As in 2015, so also it is in 2018/9. There is fear that there would be violence in 2019. It is not a mindless fear. After all, there was violence in 2011 and Nigerians have not forgotten images of similar election related upheavals from other African countries. Some think tanks have also been drawing attention to such possibility just as the local media is awash with the fear of large scale violence. But is violence inevitable in 2019? Is it possible to say yes or no at this point whether there will be violence or not? If violence occurs, where would it be coming from and how?
Here is an attempt to answer some of these questions. The position canvassed here is that there is nothing inevitable about violence in 2019, that violence in 2019 is what Nigerians make of it and that the danger is rather in those who are writing 2019 as violence. That is those who are specializing in constructing 2019 in the image of violence because they are, consciously or otherwise, preparing the ground for that reality.
The starting point is that the 2019 (presidential) election does not have one meaning for every Nigerian. While most members of the All Progressives Congress, (APC) as well as those of the opposition People’s Democratic Party, (PDP) would see it as a matter of victory or defeat, there are those who see it in terms of the opportunities for contract jobs with INEC, the security agencies and the parties. That is, as an opportunity to make money. There are specialized groups such as the media who would be seeing it as a great opportunity to get more advertisements so as to remain in business. For INEC, the key issue in the election might be no more than how to build on the overarching image it got from the conduct of the 2015 elections. This is not to talk of the huge difference in what each of the geo-cultural entities down to certain individuals must be expecting from the election.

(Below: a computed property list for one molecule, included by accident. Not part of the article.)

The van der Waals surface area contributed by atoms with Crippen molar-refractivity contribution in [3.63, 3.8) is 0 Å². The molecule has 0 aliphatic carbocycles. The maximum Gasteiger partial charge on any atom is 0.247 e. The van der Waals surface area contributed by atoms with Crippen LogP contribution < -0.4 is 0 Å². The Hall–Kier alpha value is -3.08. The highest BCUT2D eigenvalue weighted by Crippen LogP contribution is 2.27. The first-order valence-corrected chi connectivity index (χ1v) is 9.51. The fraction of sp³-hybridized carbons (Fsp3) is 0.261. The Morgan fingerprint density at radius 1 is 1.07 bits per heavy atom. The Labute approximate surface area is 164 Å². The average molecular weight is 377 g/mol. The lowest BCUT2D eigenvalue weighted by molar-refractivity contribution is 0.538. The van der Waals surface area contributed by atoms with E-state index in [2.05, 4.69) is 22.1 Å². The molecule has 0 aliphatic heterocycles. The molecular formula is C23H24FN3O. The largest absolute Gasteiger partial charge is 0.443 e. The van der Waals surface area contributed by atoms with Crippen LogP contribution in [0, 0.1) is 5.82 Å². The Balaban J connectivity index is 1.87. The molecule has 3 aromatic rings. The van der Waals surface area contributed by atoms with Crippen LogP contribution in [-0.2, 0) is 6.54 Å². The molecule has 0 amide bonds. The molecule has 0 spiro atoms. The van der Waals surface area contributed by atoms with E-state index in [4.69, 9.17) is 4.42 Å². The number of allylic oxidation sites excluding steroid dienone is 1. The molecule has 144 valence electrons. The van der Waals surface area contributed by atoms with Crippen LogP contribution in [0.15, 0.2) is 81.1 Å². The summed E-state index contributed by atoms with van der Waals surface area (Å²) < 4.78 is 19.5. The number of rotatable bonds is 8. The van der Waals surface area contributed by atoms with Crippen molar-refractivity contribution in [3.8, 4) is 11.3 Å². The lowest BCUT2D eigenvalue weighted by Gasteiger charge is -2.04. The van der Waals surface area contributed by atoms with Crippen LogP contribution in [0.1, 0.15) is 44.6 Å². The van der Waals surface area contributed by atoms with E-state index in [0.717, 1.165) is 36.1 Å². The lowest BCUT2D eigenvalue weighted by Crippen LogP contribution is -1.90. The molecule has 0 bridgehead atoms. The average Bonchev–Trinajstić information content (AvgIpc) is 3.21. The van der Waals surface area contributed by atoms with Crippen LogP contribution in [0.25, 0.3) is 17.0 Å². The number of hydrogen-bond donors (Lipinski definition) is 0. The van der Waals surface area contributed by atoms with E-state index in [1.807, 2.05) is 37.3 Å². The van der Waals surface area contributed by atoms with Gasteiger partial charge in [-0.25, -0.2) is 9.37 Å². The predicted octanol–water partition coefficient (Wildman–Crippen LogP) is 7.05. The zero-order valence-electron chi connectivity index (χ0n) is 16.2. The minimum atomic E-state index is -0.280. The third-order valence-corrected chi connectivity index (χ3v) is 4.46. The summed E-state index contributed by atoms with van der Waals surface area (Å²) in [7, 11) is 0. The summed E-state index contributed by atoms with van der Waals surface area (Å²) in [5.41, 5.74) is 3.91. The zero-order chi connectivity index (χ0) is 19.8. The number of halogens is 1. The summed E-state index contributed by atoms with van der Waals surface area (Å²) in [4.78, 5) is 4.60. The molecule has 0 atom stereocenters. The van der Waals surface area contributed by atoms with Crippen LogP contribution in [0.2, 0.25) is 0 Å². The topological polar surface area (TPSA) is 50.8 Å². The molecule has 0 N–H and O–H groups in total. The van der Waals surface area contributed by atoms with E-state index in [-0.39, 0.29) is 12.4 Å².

What this means is that there is no core meaning to 2019. It has no central meaning for everyone. Everyone who speaks on the election sees it from where he or she or they stand. That is a critical source of violence in that each stakeholder is bound to try to find ways and means of ensuring that he/they are the winner at the end of the day.
However, the other side of the fact that the election has no one meaning for everyone is equally a crucial reason why peace will prevail. That logic comes from the point that it is not everyone who has interests to defend that privileges violence.
That leaves us with those who are prepared or have been prepared to kill or die in defence of the victory of any interests. But is there still any stakeholder in Nigeria today who is convinced he or she can consolidate power through violence? Does that sort of strategy make sense to any of the stakeholders even when no one can predict how a strategy of violence will play out, including the risk of everyone ending up being the loser? It must this reason that makes everyone in the game of politics in Nigeria to be a compulsive practitioner of negotiated accommodation now. Historically, this is also what has kept the peace, in spite of the temptations to brinksmanship.
In relation to 2019, that has already left the contending interests subtly buying into the election as a conversation. It comes in either the rhetorical assurances of free and fair election by each of them now and then or in formal commitments to peace. At the October 13th, 2019 Interfaith Conference Ahead of the 2019 General Elections conveyed jointly by the Sultan of Sokoto and the Catholic Archbishop of Abuja, President Buhari invoked “the stability of our country first before their political ambitions” in whatever aggrieved elements in the aftermath of the party primaries. Specific as the president might have been in terms of the audience, the operative words are those of the primacy of Nigeria he emphasised. Meanwhile, Atiku Abubakar of the PDP and his main challenger in the impending elections is already harping on the prospects of a Government of National Unity in forming the government if he emerges victorious.